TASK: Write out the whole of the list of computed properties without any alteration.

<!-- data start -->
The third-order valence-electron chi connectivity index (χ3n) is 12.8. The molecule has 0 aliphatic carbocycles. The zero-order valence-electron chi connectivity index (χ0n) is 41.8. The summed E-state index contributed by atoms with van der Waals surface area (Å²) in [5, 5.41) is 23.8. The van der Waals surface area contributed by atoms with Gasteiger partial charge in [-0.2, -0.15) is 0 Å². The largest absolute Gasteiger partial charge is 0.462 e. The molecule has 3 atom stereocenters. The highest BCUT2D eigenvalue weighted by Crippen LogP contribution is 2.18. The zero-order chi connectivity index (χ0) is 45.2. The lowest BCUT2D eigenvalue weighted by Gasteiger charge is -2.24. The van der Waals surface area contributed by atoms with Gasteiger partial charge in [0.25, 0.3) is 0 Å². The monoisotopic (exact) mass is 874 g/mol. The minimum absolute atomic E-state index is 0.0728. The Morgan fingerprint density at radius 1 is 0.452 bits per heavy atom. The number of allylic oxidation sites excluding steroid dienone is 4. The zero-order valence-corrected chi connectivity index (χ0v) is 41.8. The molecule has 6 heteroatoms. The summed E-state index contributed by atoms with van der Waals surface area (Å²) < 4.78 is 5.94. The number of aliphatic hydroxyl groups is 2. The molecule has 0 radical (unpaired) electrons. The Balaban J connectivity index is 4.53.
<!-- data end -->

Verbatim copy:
The third-order valence-electron chi connectivity index (χ3n) is 12.8. The molecule has 0 aliphatic carbocycles. The zero-order valence-electron chi connectivity index (χ0n) is 41.8. The summed E-state index contributed by atoms with van der Waals surface area (Å²) in [5, 5.41) is 23.8. The van der Waals surface area contributed by atoms with Gasteiger partial charge in [-0.2, -0.15) is 0 Å². The largest absolute Gasteiger partial charge is 0.462 e. The molecule has 3 atom stereocenters. The highest BCUT2D eigenvalue weighted by Crippen LogP contribution is 2.18. The zero-order chi connectivity index (χ0) is 45.2. The lowest BCUT2D eigenvalue weighted by Gasteiger charge is -2.24. The van der Waals surface area contributed by atoms with Gasteiger partial charge in [0.25, 0.3) is 0 Å². The monoisotopic (exact) mass is 874 g/mol. The minimum absolute atomic E-state index is 0.0728. The Morgan fingerprint density at radius 1 is 0.452 bits per heavy atom. The number of allylic oxidation sites excluding steroid dienone is 4. The zero-order valence-corrected chi connectivity index (χ0v) is 41.8. The molecule has 6 heteroatoms. The summed E-state index contributed by atoms with van der Waals surface area (Å²) < 4.78 is 5.94. The number of aliphatic hydroxyl groups is 2. The molecule has 0 radical (unpaired) electrons. The Balaban J connectivity index is 4.53.